4 key differences between gamification and serious gaming in e-learning

Gamelearn Team

E-learning has evolved to the point where games are being used to engage online learners, as well as motivate them to succeed and, eventually, see their full potential. With that said, there are two types of gaming in e-learning: gamification and serious games.

Gamification is about e-learning activities and modules, which act as a means to encourage online learners to learn and improve in a certain subject area. For example, online learners must complete an e-learning module in order to unlock the next level. This allows friendly competition, along with the expectation to learn from the experience.

Serious games, on the other hand, are more focused on specific learning objectives and goals, which opens the door to more intense competition. While it still has some sort of training value, the in-game obstacles might be more advanced than simple gamification modules. As such, online learners can build more essential skills with serious gaming. Thus, serious games can be seen as independent pieces of e-learning.

So, how do the two entities differ from each other? Well, we’ll have to look at these 4 common differences:

1. Primary purposes

“Both gamification and serious games differ greatly when it comes to their purposes,” says Rachael Torres, a web developer at 1day2write and Writemyx. “Gamification is an application of typically game-like elements to other areas of activity, say, marketing or training that can help increase engagement and effectiveness from participants. Whereas, serious gaming is designed to follow the typical gaming structure, despite having some sort of training value. Having said that, the latter aims to take teaching a skill quote-en-quote ‘seriously,’ while the former seeks to take things to only a basic level.”

2. Gaming mechanics

Game mechanics in e-learning differ in both gamification and serious games. Gamification usually follows the typical structure of a game – the leveling-up part, more specifically – to tap into an e-learner’s natural human drive for competition and achievement. For gamification to work properly, you must know your audience and what drives them, and in turn, pair them with the correct game mechanics needed to activate them. On the other hand, serious games may include gamification or not, since they already follow the typical game structure. However, serious games are also designed to involve some training value in addition to just being a piece of entertainment. So, serious games act as positive reinforcement and just-in-time learning and are more likely to be implemented in e-learning.

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3. Rewards system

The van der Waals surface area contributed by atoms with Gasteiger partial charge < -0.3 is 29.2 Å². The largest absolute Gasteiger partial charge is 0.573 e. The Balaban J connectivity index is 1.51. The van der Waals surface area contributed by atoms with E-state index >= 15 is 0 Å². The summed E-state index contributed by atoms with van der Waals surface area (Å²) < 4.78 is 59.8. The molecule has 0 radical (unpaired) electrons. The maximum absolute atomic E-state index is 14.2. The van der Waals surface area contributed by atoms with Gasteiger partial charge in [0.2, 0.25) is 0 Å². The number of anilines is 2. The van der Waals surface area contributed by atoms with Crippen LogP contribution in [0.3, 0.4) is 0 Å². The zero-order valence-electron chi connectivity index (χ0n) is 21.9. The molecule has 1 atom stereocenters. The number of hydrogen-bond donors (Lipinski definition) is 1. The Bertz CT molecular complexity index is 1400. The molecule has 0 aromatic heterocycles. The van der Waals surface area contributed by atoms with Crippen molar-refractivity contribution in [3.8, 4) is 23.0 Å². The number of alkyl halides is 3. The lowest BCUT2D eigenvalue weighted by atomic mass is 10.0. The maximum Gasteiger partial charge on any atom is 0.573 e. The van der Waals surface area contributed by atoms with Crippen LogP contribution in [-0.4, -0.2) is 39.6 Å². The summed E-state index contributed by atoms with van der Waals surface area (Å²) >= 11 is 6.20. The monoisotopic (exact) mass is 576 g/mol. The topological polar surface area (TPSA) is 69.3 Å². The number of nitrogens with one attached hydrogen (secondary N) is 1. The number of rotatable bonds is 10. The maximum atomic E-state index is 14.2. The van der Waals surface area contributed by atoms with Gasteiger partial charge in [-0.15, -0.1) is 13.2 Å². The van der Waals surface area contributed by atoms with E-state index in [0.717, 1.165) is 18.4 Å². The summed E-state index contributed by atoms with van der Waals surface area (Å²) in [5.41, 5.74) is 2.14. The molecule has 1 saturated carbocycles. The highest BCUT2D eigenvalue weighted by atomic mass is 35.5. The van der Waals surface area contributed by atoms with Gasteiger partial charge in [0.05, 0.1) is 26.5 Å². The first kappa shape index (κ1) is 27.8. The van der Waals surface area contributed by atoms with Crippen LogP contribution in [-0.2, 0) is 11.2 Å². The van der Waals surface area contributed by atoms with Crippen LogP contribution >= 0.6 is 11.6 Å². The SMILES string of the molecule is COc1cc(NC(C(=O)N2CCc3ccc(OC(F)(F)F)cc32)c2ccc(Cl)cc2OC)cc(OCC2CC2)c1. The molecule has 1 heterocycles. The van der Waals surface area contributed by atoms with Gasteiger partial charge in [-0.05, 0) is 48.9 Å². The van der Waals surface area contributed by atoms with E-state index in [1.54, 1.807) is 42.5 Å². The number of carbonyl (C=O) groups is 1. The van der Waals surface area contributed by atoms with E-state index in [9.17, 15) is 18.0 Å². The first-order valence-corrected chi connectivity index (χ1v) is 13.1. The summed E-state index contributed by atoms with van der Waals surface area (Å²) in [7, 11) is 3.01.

With gamification, game mechanics are blended with traditional e-learning activities and modules, meaning that leaderboards, points, and e-learning badges act as incentives for online learners in exchange for their participation.

In contrast, with serious games, while they tend to be fun, entertaining, and interactive, they also align with specific learning objectives and goals. Plus, serious games can operate independently, while gamification often involves the traditional e-learning course structure. Thus, the former may offer more appealing rewards, regardless if you proceed to the next level or not.

Speaking of online learners earning rewards…

4. Competition

…that’s where competition comes into play for both gamification and serious games.

“While friendly competition drives online learners to do their best and outdo their peers, gamification and serious games differ whenever competition is involved,” says Oscar Preston, a business writer at Brit student and Next coursework. “While gamification allows online learners to follow the basic act of competing against one another through friendly competition, with
serious games, certain online learners will find simple leaderboards not engaging enough and will want to compete and prove that they have what it takes to succeed. In hindsight, serious games allow online learners to be more competitive, while gamification offers competitiveness in small doses.”

As you can see, gamification and serious games can offer online learners an assortment of benefits, despite the most notable differences between the two. However, despite their major differences, how online learners should learn with games is up to the educators, along with the motivation levels of the learners themselves. Additional aspects like subject matter, objectives, and learner needs can determine which direction to go to – gamification or serious gaming. No matter which e-learning gaming educators and students turn to, both parties will see innovative results.

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